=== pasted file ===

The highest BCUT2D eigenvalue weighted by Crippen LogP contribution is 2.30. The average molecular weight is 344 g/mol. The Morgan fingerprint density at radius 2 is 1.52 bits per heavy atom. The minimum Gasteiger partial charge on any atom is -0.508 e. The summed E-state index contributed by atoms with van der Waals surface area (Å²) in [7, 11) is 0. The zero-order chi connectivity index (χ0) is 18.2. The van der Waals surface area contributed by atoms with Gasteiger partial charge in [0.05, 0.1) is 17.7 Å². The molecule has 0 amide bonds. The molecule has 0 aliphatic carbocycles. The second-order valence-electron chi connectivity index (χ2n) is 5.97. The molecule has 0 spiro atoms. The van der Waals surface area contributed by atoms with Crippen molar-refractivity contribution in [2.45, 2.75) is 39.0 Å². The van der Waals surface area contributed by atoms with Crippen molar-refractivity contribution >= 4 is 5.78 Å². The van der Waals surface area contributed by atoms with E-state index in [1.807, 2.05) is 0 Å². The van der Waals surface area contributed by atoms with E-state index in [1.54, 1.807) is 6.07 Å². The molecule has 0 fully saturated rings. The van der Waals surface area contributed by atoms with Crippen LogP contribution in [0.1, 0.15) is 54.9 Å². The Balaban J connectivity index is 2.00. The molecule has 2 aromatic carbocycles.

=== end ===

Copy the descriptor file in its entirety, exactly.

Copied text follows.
The highest BCUT2D eigenvalue weighted by Crippen LogP contribution is 2.30. The average molecular weight is 344 g/mol. The Morgan fingerprint density at radius 2 is 1.52 bits per heavy atom. The minimum Gasteiger partial charge on any atom is -0.508 e. The summed E-state index contributed by atoms with van der Waals surface area (Å²) in [7, 11) is 0. The zero-order chi connectivity index (χ0) is 18.2. The van der Waals surface area contributed by atoms with Gasteiger partial charge in [0.05, 0.1) is 17.7 Å². The molecule has 0 amide bonds. The molecule has 0 aliphatic carbocycles. The second-order valence-electron chi connectivity index (χ2n) is 5.97. The molecule has 0 spiro atoms. The van der Waals surface area contributed by atoms with Crippen molar-refractivity contribution in [2.45, 2.75) is 39.0 Å². The van der Waals surface area contributed by atoms with Crippen molar-refractivity contribution >= 4 is 5.78 Å². The van der Waals surface area contributed by atoms with E-state index in [1.807, 2.05) is 0 Å². The van der Waals surface area contributed by atoms with E-state index in [1.54, 1.807) is 6.07 Å². The molecule has 0 fully saturated rings. The van der Waals surface area contributed by atoms with Crippen LogP contribution in [0.1, 0.15) is 54.9 Å². The Balaban J connectivity index is 2.00. The molecule has 2 aromatic carbocycles.